Uncovering the past along the Glen

The latest work along Glen Goyle by working party volunteers has literally unearthed interesting ‘relics’ of the park’s history.

From John McGregor:

The concrete structure is now identified as the newt pond, previously in the Asherton House lawn (which is now the main lawn area of Glen Goyle) .It is thought by David Basset (grandson of Dr. Cohen who lived at the House) to have been dumped upside down across the stream by the builders of the new properties on the Asherton site. (1965+)

This information was received from David Bassett, who knew the gardens very well as a child on visits to Asherton House – and is published with kind permission:

Thank you so much for sending the pictures of the concrete structure. I believe it might be the lily pond upside down that use to be between the House and the Rose Arched bridge as marked on my sketch of the gardens. It might be possible to confirm this hypothesis by examining the rim as there used to be a pipe just below the surface of the water, either hooked up to a water supply for topping up or serving as an overflow. The pond used to be full of newts who were caught, transferred to a large jar and then returned to the pond on a regular basis. Perhaps when the builders cleared the site, they rolled it down the slope and across the stream in order to repair some flood damage!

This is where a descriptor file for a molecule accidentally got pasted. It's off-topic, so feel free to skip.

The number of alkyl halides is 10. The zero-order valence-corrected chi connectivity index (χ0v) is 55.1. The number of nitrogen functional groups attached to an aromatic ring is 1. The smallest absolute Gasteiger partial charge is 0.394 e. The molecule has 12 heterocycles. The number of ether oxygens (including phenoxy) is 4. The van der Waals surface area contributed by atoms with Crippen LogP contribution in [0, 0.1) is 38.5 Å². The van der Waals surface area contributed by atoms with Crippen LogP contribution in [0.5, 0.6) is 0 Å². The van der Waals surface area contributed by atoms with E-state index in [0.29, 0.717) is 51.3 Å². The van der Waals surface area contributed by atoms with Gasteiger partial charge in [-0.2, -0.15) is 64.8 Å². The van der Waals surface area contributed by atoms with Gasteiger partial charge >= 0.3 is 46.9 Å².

These account and photos are also from John McGregor, of the latest clearings:

I cleared the steps again earlier today and some of the connecting path. An edging of flints has become exposed which we will need to reinstate at certain points to delineate the footway.